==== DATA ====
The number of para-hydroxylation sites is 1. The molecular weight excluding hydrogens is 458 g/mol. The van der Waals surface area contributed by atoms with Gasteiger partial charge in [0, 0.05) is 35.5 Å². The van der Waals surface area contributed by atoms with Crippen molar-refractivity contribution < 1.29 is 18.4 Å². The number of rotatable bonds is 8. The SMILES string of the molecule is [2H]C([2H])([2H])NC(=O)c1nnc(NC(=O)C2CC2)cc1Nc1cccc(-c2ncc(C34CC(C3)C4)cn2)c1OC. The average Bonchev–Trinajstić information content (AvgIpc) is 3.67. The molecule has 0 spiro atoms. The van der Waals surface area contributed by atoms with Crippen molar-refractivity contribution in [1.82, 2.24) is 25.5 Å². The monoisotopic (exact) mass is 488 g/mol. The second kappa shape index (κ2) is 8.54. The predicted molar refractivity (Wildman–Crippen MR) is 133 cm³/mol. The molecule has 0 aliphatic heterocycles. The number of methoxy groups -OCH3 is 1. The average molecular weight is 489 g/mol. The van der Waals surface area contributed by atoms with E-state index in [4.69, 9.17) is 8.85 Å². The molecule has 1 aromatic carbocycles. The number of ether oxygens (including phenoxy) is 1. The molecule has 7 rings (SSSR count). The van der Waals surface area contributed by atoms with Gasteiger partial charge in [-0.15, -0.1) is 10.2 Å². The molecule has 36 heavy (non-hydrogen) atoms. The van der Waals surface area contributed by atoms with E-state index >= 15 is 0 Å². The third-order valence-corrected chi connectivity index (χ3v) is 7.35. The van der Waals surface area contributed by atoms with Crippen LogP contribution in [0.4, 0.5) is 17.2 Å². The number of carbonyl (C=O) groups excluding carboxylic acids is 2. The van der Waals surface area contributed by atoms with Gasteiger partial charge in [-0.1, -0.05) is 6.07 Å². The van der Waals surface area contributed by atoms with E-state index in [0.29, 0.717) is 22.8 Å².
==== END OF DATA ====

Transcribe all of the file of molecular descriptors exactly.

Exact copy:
The number of para-hydroxylation sites is 1. The molecular weight excluding hydrogens is 458 g/mol. The van der Waals surface area contributed by atoms with Gasteiger partial charge in [0, 0.05) is 35.5 Å². The van der Waals surface area contributed by atoms with Crippen molar-refractivity contribution < 1.29 is 18.4 Å². The number of rotatable bonds is 8. The SMILES string of the molecule is [2H]C([2H])([2H])NC(=O)c1nnc(NC(=O)C2CC2)cc1Nc1cccc(-c2ncc(C34CC(C3)C4)cn2)c1OC. The average Bonchev–Trinajstić information content (AvgIpc) is 3.67. The molecule has 0 spiro atoms. The van der Waals surface area contributed by atoms with Crippen molar-refractivity contribution in [1.82, 2.24) is 25.5 Å². The monoisotopic (exact) mass is 488 g/mol. The second kappa shape index (κ2) is 8.54. The predicted molar refractivity (Wildman–Crippen MR) is 133 cm³/mol. The molecule has 0 aliphatic heterocycles. The number of methoxy groups -OCH3 is 1. The average molecular weight is 489 g/mol. The van der Waals surface area contributed by atoms with E-state index in [4.69, 9.17) is 8.85 Å². The molecule has 1 aromatic carbocycles. The number of ether oxygens (including phenoxy) is 1. The molecule has 7 rings (SSSR count). The van der Waals surface area contributed by atoms with Gasteiger partial charge in [-0.15, -0.1) is 10.2 Å². The molecule has 36 heavy (non-hydrogen) atoms. The van der Waals surface area contributed by atoms with E-state index >= 15 is 0 Å². The third-order valence-corrected chi connectivity index (χ3v) is 7.35. The van der Waals surface area contributed by atoms with Crippen LogP contribution in [0.4, 0.5) is 17.2 Å². The number of carbonyl (C=O) groups excluding carboxylic acids is 2. The van der Waals surface area contributed by atoms with Gasteiger partial charge in [-0.1, -0.05) is 6.07 Å². The van der Waals surface area contributed by atoms with E-state index in [0.29, 0.717) is 22.8 Å².